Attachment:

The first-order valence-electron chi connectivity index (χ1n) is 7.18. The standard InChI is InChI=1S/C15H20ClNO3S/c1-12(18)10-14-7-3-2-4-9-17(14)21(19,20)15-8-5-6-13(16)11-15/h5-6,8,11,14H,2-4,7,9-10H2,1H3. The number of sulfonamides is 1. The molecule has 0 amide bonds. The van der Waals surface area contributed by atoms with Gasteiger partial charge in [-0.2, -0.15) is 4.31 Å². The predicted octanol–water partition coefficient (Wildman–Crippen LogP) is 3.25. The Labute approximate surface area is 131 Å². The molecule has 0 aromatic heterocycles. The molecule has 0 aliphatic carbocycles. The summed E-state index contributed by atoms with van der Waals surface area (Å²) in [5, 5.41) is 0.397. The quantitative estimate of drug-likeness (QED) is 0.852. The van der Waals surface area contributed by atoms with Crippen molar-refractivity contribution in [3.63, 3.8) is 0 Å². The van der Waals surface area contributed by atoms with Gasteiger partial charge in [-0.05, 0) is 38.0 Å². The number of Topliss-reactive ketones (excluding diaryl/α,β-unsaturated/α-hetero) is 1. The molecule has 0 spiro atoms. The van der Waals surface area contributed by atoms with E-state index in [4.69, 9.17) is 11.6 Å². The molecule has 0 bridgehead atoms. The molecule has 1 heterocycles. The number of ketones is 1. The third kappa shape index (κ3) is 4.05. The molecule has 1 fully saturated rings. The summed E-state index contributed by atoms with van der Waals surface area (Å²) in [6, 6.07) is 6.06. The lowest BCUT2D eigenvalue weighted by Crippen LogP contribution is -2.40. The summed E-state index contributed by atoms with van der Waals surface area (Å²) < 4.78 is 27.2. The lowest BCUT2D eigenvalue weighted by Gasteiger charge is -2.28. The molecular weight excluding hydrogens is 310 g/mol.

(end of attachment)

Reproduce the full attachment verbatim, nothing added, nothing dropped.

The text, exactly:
The first-order valence-electron chi connectivity index (χ1n) is 7.18. The standard InChI is InChI=1S/C15H20ClNO3S/c1-12(18)10-14-7-3-2-4-9-17(14)21(19,20)15-8-5-6-13(16)11-15/h5-6,8,11,14H,2-4,7,9-10H2,1H3. The number of sulfonamides is 1. The molecule has 0 amide bonds. The van der Waals surface area contributed by atoms with Gasteiger partial charge in [-0.2, -0.15) is 4.31 Å². The predicted octanol–water partition coefficient (Wildman–Crippen LogP) is 3.25. The Labute approximate surface area is 131 Å². The molecule has 0 aromatic heterocycles. The molecule has 0 aliphatic carbocycles. The summed E-state index contributed by atoms with van der Waals surface area (Å²) in [5, 5.41) is 0.397. The quantitative estimate of drug-likeness (QED) is 0.852. The van der Waals surface area contributed by atoms with Crippen molar-refractivity contribution in [3.63, 3.8) is 0 Å². The van der Waals surface area contributed by atoms with Gasteiger partial charge in [-0.05, 0) is 38.0 Å². The number of Topliss-reactive ketones (excluding diaryl/α,β-unsaturated/α-hetero) is 1. The molecule has 0 spiro atoms. The van der Waals surface area contributed by atoms with E-state index in [4.69, 9.17) is 11.6 Å². The molecule has 0 bridgehead atoms. The molecule has 1 heterocycles. The number of ketones is 1. The third kappa shape index (κ3) is 4.05. The molecule has 1 fully saturated rings. The summed E-state index contributed by atoms with van der Waals surface area (Å²) in [6, 6.07) is 6.06. The lowest BCUT2D eigenvalue weighted by Crippen LogP contribution is -2.40. The summed E-state index contributed by atoms with van der Waals surface area (Å²) < 4.78 is 27.2. The lowest BCUT2D eigenvalue weighted by Gasteiger charge is -2.28. The molecular weight excluding hydrogens is 310 g/mol.